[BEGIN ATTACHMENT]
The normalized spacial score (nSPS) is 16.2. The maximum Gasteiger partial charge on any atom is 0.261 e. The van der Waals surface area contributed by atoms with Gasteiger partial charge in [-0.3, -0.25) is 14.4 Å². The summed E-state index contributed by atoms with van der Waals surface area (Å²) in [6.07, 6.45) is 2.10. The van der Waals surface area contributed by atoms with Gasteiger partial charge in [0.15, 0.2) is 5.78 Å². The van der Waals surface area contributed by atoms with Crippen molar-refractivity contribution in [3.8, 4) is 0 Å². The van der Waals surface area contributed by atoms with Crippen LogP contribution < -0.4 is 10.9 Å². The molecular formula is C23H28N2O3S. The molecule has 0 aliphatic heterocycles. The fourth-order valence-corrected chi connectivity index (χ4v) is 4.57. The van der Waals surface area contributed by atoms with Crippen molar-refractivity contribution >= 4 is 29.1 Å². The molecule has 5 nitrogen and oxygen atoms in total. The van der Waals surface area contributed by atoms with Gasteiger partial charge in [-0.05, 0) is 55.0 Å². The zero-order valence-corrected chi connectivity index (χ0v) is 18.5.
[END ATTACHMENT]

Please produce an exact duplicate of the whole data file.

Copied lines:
The normalized spacial score (nSPS) is 16.2. The maximum Gasteiger partial charge on any atom is 0.261 e. The van der Waals surface area contributed by atoms with Gasteiger partial charge in [-0.3, -0.25) is 14.4 Å². The summed E-state index contributed by atoms with van der Waals surface area (Å²) in [6.07, 6.45) is 2.10. The van der Waals surface area contributed by atoms with Gasteiger partial charge in [0.15, 0.2) is 5.78 Å². The van der Waals surface area contributed by atoms with Crippen molar-refractivity contribution in [3.8, 4) is 0 Å². The van der Waals surface area contributed by atoms with Crippen LogP contribution < -0.4 is 10.9 Å². The molecular formula is C23H28N2O3S. The molecule has 0 aliphatic heterocycles. The fourth-order valence-corrected chi connectivity index (χ4v) is 4.57. The van der Waals surface area contributed by atoms with Crippen molar-refractivity contribution >= 4 is 29.1 Å². The molecule has 5 nitrogen and oxygen atoms in total. The van der Waals surface area contributed by atoms with Gasteiger partial charge in [-0.05, 0) is 55.0 Å². The zero-order valence-corrected chi connectivity index (χ0v) is 18.5.